G.O.O.D. Music - Cruel Summer/A$AP Mob - Lord$ Never Worry | Album Review | By Volume

Got our poster on her wall so every boy that she brings back will see my best side. Johnny Foreigner - Stop Talking About Ghosts
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G.O.O.D. Music/A$AP Mob

Cruel Summer/Lord$ Never Worry

Not quite breaking the mold.

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Author: on September 29, 2012
5.5
G.O.O.D. Music/Def Jam - Independent
September 14, 2012/August 28, 2012

It is with good reason that most crew records spawning from various labels and cliques in the modern era are presented to fans in the form of a free mixtape. With the staple artists at times reserved to the fact that maybe their buddies are not quite up to par yet. A$AP Rocky I feel assessed his compatriots similarly and hence they dropped Lord$ Never Worry via various internet outlets for your immediate, free, listening pleasure. And while the ambitious mixtape is less a strike against A-Mob’s talent and more a confirmation of their inexperience it is also, overall, not that much worse than Cruel Summer. You know, that long delayed, incessantly previewed compilation record of Kanye’s G.O.O.D. Music label that was supposed to somewhat resemble that really-a-Nas-record by The Firm in Kanye’s feverish presence, not necessarily the questionable output. Well, apparently he forgot all that shit in the studio as the record is about sixty-percent good, a cruel summer indeed it seems even as the bangers are unforgettable. The issue, with both records, is that the most pristine corners are exceptional but the rest is generally overlong and forgettable.

I step into Def Jam building like I’m the shit / Tell ‘em give me fifty million or I’ma quit,” Kanye totes during his verse’s house-breakdown during “Mercy” one of Cruel Summer’s handful of singles and standout tracks. While it’s not absurd to assume Kanye, could, would and did exactly what he relays to us, it is difficult to see Def Jam bending to a break following Cruel Summer’s release. Simply put: Kanye’s post My Beautiful Dark Twisted Fantasy (2010) artistic tear is suspiciously reeking of the same egocentric stink that helped hinder both Graduation (2007) and 808s and Heartbreak (2008). Whereas MBDTF saw Kanye reach an unparalleled precipice concerning pop music from the one of the genre’s finest, Cruel Summer is Ye and his G.O.O.D. Music buddies reminding us all there is more to this label than just its founder. Problem is they don’t do much of a bang-up job showcasing the upside of Big Sean and the revival of Pusha T instead preferring to make a conscious play for the charts. Not that there’s anything really wrong with this—I mean we are discussing Mr. West, he makes money and slams charts to a fine powder—it is just previously he never seemed to be trying to get play on the radio waves as much as he bent Top 40 to his will.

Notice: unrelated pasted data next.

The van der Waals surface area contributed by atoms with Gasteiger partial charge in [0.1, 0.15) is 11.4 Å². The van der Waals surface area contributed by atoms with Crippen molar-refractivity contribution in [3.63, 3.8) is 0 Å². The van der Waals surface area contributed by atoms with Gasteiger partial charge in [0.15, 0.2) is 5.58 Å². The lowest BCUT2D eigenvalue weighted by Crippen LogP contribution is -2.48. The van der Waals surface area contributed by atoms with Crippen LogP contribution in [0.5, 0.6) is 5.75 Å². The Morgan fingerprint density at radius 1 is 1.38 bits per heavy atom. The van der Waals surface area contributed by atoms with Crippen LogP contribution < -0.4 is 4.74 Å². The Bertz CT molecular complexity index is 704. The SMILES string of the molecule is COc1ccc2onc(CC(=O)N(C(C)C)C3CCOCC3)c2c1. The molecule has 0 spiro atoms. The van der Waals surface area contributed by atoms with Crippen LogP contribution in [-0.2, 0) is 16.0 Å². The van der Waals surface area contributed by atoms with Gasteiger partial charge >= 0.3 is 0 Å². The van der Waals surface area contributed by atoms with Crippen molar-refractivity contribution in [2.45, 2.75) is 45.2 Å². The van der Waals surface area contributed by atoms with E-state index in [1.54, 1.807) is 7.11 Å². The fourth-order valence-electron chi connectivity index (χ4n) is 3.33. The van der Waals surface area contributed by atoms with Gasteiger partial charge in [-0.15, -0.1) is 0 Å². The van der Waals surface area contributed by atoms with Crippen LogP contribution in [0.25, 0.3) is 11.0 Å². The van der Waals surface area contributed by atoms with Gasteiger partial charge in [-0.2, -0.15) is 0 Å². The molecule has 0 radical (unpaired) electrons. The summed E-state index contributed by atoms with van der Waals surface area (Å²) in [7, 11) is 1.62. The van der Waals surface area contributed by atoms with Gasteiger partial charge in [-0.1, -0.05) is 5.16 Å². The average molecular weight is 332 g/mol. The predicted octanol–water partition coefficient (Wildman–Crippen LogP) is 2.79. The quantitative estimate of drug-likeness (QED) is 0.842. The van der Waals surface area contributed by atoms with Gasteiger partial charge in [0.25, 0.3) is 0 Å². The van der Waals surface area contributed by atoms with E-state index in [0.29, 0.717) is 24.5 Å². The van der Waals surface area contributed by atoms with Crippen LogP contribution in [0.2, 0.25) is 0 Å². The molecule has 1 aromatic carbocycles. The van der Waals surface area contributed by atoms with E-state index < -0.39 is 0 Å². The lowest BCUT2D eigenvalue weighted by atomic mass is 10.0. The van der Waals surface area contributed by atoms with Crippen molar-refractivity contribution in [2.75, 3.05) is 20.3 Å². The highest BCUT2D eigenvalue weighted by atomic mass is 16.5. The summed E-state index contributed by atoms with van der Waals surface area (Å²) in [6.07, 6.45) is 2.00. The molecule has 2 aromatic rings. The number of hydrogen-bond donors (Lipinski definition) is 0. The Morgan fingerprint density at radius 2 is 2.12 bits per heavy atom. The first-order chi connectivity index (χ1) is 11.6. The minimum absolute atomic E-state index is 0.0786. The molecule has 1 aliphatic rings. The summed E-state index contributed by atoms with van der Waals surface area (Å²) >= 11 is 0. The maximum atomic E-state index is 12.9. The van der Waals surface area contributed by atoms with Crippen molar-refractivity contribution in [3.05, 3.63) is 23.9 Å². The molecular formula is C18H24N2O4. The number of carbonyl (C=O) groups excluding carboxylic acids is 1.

While G.O.O.D. Music are seemingly still discovering their direction, A$AP Mob pretty much have their intentions laid out bare (booze, drugs, women and money; also we look better than you, or something). Where Lord$ Never Worry begins to falter is when the guest begin to outshine the main cast—“Coke And White Bitches” is an otherwise average track with an entrancing beat, this is of course until Danny Brown pops in to take command of the song. Even Flatbush ZOMBiES’ appearance on the excellent “Bath Salts” doesn’t help A-Mob provide proof there’s more to their crew than Rocky and Ferg’s rough edges. Sadly too, with Lord$ Never Worry, A-Mob’s stalwart is strangely absent. I can understand why Rocky chose to take a step back from the spotlight as his debut is prepped for releases but this mixtape leaves little question that the future of A$AP Mob solely rests upon his shoulders and save some strange turn of fate (A$AP Nast remembering he can rap) Rocky is their road to riches. Or concerning A-Mob, riches, blow, some weed and a heavy touring schedule with a bevy of attractive women—but that is all relative. Both crews will likely progress into brighter horizons and produce quality music, regardless if they still can’t shake the steadfast cliché that crew albums are shaky at best. Thankfully we have enough shit-hot bangers on both these records to keep summer bumping even as the snow begins to fall.

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